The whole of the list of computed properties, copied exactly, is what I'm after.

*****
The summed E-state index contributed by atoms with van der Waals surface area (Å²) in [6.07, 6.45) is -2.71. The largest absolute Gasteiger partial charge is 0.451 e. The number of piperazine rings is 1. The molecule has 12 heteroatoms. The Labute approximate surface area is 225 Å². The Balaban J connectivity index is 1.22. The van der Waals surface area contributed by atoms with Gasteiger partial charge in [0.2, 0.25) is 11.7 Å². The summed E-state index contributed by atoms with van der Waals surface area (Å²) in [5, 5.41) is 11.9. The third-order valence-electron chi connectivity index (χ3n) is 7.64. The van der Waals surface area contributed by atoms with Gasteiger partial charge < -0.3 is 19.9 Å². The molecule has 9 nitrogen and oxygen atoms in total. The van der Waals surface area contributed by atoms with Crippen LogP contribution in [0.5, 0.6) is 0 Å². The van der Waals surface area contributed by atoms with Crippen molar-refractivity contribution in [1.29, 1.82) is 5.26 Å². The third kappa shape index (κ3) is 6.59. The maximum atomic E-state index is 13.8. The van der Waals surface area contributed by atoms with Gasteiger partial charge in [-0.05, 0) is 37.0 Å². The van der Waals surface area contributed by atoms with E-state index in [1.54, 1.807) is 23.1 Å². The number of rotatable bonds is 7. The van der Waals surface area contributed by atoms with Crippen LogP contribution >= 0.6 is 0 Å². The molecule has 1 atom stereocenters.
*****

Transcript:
The summed E-state index contributed by atoms with van der Waals surface area (Å²) in [6.07, 6.45) is -2.71. The largest absolute Gasteiger partial charge is 0.451 e. The number of piperazine rings is 1. The molecule has 12 heteroatoms. The Labute approximate surface area is 225 Å². The Balaban J connectivity index is 1.22. The van der Waals surface area contributed by atoms with Gasteiger partial charge in [0.2, 0.25) is 11.7 Å². The summed E-state index contributed by atoms with van der Waals surface area (Å²) in [5, 5.41) is 11.9. The third-order valence-electron chi connectivity index (χ3n) is 7.64. The van der Waals surface area contributed by atoms with Gasteiger partial charge < -0.3 is 19.9 Å². The molecule has 9 nitrogen and oxygen atoms in total. The van der Waals surface area contributed by atoms with Crippen LogP contribution in [0.5, 0.6) is 0 Å². The van der Waals surface area contributed by atoms with Crippen molar-refractivity contribution in [1.29, 1.82) is 5.26 Å². The third kappa shape index (κ3) is 6.59. The maximum atomic E-state index is 13.8. The van der Waals surface area contributed by atoms with Gasteiger partial charge in [-0.05, 0) is 37.0 Å². The van der Waals surface area contributed by atoms with E-state index in [1.54, 1.807) is 23.1 Å². The number of rotatable bonds is 7. The van der Waals surface area contributed by atoms with Crippen LogP contribution >= 0.6 is 0 Å². The molecule has 1 atom stereocenters.